A major exclusionary issue will be for jurisdictions (European countries) that specifically enact law that does not allow policyholders to insure against the fines and penalties. Insurance policies containing exclusions for uninsurable interests will not likely cover fines and penalties levied by governments that also pass law stating the fines and penalties cannot be paid by insurance. Less clear will be where insurance policies do not have explicit exclusionary language or where a particular law addresses only some of the fines and penalties that may be levied for particular violation.
Choice of law issues may be central to coverage. If a U.S. policyholder faces fines from a foreign state and seeks coverage under a policy issued in the U.S. and that is subject to U.S. law for purposes of determining coverage, there may be routes to coverage. Those disputes may turn on the exact policy language, the applicable state law and other nuances, but policyholders should not assume there is no coverage just because a foreign statute says a particular loss is not insurable.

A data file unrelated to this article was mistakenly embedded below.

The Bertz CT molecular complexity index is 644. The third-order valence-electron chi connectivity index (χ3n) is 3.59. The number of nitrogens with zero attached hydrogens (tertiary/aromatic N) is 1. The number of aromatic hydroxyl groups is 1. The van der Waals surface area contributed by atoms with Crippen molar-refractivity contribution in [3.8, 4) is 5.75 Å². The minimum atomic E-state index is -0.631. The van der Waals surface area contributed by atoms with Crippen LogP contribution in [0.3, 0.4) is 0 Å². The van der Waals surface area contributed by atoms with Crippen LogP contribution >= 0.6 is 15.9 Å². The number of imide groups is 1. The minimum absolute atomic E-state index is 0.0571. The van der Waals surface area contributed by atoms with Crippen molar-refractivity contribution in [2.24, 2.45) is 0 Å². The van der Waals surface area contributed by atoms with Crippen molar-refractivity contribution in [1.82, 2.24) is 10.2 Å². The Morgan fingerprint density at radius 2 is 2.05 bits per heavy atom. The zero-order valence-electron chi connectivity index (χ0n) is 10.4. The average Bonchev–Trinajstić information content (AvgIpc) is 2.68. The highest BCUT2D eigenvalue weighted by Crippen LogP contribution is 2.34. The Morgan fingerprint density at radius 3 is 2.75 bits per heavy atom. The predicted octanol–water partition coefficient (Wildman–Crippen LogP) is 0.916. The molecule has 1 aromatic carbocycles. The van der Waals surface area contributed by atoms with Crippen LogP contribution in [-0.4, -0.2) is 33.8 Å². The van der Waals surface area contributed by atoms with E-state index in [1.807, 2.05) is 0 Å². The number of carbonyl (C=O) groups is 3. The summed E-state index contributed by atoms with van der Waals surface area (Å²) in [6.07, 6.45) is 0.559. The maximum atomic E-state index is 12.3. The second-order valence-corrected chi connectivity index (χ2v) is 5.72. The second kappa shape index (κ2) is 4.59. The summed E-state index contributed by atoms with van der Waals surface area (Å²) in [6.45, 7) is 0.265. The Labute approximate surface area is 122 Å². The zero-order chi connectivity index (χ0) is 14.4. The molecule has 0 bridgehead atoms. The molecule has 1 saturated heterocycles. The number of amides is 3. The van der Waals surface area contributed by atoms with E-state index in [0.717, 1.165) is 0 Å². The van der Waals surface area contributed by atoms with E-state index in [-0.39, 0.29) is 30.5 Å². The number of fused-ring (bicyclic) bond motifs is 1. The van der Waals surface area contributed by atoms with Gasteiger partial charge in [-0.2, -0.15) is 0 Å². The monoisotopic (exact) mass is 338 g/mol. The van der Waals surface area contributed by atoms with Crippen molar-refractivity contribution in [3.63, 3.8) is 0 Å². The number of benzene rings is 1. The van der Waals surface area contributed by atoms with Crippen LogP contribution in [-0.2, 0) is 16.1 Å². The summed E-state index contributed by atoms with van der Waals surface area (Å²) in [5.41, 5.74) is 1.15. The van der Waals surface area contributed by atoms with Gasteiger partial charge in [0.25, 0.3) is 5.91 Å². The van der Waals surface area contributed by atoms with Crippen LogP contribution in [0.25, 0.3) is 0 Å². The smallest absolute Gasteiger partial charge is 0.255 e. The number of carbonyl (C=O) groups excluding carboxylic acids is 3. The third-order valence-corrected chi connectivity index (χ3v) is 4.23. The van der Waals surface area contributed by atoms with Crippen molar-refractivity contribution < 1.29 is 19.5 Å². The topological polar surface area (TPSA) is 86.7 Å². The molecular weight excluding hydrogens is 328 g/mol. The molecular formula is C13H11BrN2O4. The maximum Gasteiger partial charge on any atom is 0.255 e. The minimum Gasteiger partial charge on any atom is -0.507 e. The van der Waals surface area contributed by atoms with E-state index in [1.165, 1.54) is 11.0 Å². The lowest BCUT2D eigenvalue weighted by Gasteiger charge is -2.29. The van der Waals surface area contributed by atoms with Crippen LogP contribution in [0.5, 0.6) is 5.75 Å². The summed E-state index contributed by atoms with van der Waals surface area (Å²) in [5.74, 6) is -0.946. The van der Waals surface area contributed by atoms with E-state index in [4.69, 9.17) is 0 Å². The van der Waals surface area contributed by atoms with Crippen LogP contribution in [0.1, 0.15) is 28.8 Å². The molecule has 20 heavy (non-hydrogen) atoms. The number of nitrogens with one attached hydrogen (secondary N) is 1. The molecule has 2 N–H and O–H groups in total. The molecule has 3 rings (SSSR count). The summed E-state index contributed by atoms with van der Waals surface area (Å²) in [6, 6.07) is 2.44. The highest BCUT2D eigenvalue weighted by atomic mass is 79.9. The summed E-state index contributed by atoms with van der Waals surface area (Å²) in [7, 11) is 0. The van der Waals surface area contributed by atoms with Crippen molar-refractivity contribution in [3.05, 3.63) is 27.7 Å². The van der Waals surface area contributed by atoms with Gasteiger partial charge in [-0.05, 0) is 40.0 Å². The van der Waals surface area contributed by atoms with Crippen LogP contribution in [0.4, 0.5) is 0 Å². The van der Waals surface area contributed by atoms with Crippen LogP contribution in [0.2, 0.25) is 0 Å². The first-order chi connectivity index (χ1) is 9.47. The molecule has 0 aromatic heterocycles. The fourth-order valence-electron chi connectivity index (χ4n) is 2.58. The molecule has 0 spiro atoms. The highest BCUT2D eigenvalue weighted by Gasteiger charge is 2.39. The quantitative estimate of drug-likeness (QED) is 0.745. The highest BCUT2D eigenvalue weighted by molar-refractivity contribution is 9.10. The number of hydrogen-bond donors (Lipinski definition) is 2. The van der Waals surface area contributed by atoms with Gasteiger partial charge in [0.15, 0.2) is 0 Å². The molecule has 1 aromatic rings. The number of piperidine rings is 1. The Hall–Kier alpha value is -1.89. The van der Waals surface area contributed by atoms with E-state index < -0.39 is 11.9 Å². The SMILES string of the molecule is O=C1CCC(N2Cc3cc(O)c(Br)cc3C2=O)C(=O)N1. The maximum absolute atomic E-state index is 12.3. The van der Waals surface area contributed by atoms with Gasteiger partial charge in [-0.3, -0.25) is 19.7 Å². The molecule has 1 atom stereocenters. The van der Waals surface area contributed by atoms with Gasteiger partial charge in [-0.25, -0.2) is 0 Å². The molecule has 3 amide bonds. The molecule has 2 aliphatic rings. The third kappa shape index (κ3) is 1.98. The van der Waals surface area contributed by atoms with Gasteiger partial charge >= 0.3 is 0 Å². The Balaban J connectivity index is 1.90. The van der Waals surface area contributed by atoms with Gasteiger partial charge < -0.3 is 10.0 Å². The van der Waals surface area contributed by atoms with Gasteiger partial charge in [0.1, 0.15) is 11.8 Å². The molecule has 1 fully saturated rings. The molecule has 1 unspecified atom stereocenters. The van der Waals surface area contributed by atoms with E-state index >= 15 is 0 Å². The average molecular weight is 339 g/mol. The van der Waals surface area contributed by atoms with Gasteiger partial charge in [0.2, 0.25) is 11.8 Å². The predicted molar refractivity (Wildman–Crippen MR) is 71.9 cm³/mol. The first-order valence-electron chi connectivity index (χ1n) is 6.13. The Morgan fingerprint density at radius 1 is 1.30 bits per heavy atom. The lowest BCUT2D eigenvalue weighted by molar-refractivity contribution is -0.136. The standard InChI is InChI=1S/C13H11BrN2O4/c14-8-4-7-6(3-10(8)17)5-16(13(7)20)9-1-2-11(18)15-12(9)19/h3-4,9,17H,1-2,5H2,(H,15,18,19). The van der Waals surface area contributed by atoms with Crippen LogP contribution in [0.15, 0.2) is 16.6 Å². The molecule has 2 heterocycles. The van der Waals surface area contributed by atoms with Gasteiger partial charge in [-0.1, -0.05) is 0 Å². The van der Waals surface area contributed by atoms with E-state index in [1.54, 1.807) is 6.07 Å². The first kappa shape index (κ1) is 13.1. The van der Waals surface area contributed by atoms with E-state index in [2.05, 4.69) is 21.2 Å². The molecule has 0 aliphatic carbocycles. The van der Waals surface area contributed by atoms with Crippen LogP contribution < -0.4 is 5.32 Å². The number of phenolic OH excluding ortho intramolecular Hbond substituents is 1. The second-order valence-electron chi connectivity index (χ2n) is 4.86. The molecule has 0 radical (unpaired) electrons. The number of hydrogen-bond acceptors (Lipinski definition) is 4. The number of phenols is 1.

Lastly, policyholders should not forget to review other lines of coverage. In many cases, depending on the allegations and facts of the alleged violation, E&O and D&O liability policies may provide coverage. E&O policies often apply when a violation took place during an employee’s performance of her job in providing a service. D&O policies often apply where the violation took place because of a board-level decision or action that led to liability. Where these policies do not have broad exclusions for electronic data–related liability, they often apply to data-related losses.
Daniel J. Healy is a partner in Anderson Kill's Washington, D.C., office. Healy is the Deputy Co-Chair of Anderson Kill's Cyber Insurance Recovery Practice group and a member of the firm's Blockchain & Virtual Currency and Regulated Products groups. Reach him at firstname.lastname@example.org.
 “Most Organisations Unprepared for GDPR, survey finds,” Emmanuel, Zach, ComputerWeekly.com, (April 27, 2018) (available at https://www.computerweekly.com/news/252440114/Most-organisations-unprepared-for-GDPR-survey-finds)
 See, e.g., Maryland Personal Information Protection Act, Md. Code Com. Law § 14-3504.
Published August 31, 2018.